- Moisture resistance: Tiles, especially porcelain tiles, are highly resistant to moisture, making them ideal for areas prone to water exposure such as bathrooms, kitchens, and entryways. Their non-porous nature prevents water absorption and helps prevent the growth of mould and mildew.
- Ease of maintenance: Tiles are relatively easy to clean and maintain. They can be swept, vacuumed, or mopped with regular household cleaners. Their smooth and non-absorbent surfaces make spills and stains easy to wipe away, making them a practical choice for busy environments; much more than stone.
- Cost-effective options: Tiles offer a wide range of price points, making them accessible to various budgets. There are affordable options available that can replicate the look of natural stone, wood, or other premium materials, allowing all kinds of clients to achieve their desired aesthetic.
- Precise sizing and uniformity: Tiles are manufactured with precise dimensions, ensuring uniformity in size and shape.
What are the cons of tiles?
- Limited natural texture: Unlike natural stone, tiles may lack the natural texture and organic variations that some clients prefer. While advancements in tile manufacturing techniques can replicate the look of texture, it may not provide the same tactile experience as genuine natural materials.
- Grout maintenance: The grout lines between tiles can be a challenge to clean and maintain. Grout is prone to staining, discoloration, and the accumulation of dirt or grime. Regular cleaning and occasional resealing are necessary to keep the grout looking fresh and to prevent issues such as mould or mildew growth.
- Vulnerability to cracks and chips: Despite their durability, tiles are not immune to cracks or chips, especially in areas subjected to heavy impact or improper installation. Dropping heavy objects or sharp impacts can damage the tile surface, necessitating repair or replacement. Unless tile installers come to help you out, tiling can be a dangerous (and expensive!) game.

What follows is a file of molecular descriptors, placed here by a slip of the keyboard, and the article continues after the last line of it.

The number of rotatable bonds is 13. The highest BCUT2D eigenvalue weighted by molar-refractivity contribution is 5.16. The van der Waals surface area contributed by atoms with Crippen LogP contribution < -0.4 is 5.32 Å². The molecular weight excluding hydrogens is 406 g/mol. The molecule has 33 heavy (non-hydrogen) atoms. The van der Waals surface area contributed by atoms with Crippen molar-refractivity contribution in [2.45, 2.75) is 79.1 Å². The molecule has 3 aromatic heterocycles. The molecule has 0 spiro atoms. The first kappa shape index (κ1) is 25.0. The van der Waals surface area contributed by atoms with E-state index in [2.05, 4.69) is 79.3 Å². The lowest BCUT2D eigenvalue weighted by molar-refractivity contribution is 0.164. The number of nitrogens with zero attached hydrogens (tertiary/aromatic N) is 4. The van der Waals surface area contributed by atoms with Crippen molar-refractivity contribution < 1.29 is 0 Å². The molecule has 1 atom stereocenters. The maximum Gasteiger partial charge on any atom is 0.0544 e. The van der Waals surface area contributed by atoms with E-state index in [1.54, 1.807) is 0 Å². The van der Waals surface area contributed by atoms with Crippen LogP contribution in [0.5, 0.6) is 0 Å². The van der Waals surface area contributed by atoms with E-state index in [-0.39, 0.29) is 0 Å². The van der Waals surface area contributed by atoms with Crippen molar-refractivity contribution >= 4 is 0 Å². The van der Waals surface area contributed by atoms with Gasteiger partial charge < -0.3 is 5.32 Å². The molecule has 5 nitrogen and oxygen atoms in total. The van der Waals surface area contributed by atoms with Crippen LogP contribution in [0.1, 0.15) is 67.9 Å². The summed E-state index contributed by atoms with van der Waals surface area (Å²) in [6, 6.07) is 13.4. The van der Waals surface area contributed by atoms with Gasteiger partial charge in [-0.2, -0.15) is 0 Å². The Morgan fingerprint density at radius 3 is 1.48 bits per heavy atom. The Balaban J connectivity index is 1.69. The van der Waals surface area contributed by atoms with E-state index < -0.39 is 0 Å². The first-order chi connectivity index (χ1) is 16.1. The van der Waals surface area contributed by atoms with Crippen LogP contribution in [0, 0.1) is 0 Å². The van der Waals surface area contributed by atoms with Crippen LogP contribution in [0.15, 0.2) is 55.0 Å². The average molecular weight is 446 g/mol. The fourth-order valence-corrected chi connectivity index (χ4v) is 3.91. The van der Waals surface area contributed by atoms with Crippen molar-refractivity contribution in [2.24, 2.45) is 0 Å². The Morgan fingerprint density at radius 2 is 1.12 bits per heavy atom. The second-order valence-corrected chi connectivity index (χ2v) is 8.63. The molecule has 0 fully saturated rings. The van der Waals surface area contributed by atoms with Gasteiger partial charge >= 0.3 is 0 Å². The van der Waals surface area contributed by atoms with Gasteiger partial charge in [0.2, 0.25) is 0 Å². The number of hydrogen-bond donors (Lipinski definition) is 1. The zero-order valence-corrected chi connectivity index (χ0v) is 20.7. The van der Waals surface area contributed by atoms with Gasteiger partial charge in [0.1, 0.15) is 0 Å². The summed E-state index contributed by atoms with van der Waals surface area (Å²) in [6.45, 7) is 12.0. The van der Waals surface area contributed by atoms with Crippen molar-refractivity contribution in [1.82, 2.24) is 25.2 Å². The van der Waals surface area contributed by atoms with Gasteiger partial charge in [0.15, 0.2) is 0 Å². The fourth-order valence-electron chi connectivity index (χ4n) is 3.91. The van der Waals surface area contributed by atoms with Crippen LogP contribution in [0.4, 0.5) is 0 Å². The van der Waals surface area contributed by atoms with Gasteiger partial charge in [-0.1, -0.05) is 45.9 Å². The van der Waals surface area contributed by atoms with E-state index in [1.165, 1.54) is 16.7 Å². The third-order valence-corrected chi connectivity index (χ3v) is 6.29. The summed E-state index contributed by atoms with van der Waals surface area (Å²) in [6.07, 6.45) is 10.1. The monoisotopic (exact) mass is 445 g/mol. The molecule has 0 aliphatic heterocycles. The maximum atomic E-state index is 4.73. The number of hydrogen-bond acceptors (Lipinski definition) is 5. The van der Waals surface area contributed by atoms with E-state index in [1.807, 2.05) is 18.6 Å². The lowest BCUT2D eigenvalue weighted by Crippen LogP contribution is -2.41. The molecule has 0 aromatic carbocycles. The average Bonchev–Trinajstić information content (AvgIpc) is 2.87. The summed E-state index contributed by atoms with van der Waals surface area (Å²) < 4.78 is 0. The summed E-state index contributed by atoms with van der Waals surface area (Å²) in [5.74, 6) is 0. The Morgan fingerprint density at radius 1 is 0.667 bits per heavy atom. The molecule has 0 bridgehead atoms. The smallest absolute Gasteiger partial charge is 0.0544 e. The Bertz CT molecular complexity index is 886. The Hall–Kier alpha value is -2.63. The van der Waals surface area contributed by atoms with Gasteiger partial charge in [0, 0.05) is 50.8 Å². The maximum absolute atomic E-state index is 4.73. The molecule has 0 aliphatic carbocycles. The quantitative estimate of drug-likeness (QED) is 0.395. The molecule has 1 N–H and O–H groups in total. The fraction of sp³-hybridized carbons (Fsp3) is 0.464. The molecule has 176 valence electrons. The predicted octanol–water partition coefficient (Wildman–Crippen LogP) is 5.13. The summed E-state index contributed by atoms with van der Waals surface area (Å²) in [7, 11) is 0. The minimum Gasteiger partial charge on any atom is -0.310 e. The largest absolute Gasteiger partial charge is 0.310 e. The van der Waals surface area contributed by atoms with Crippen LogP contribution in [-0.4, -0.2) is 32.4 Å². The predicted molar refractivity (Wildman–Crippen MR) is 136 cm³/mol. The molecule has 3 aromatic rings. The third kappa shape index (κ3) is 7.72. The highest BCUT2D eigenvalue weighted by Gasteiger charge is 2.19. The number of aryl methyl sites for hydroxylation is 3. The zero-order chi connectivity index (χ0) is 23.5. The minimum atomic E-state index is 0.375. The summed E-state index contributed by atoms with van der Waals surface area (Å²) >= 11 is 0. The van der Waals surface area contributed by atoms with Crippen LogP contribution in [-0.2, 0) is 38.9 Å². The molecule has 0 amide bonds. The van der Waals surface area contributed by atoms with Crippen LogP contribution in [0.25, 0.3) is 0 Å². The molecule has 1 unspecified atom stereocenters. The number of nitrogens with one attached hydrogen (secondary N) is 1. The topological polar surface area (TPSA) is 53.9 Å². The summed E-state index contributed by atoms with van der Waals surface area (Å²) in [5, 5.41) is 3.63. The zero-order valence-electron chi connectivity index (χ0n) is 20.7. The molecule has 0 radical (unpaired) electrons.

- Sound reflection: Tiles have a hard surface that can reflect sound rather than absorb it. In spaces where acoustic considerations are important, such as offices or restaurants, additional soundproofing measures may be necessary to minimise noise reverberation.
- Limited heat insulation: Tiles have limited natural heat insulation properties, which means they can feel colder to the touch in colder environments. This can affect the overall comfort of the space, especially in areas where warmth is desired, unless underfloor heating or rugs are used to provide additional insulation.
Which is better, stone or tile?
Choosing between stone and tile isn't about a clear "better" option. It depends on your clients' preferences, lifestyle, and space requirements. Natural stone offers a luxurious, timeless, and nature-inspired look, ideal for upscale projects. Tiles, on the other hand, provide versatility, durability, and design flexibility with a wide range of choices. Sometimes, combining both materials can achieve a balanced and appealing result. In sum, there are beautiful options for both.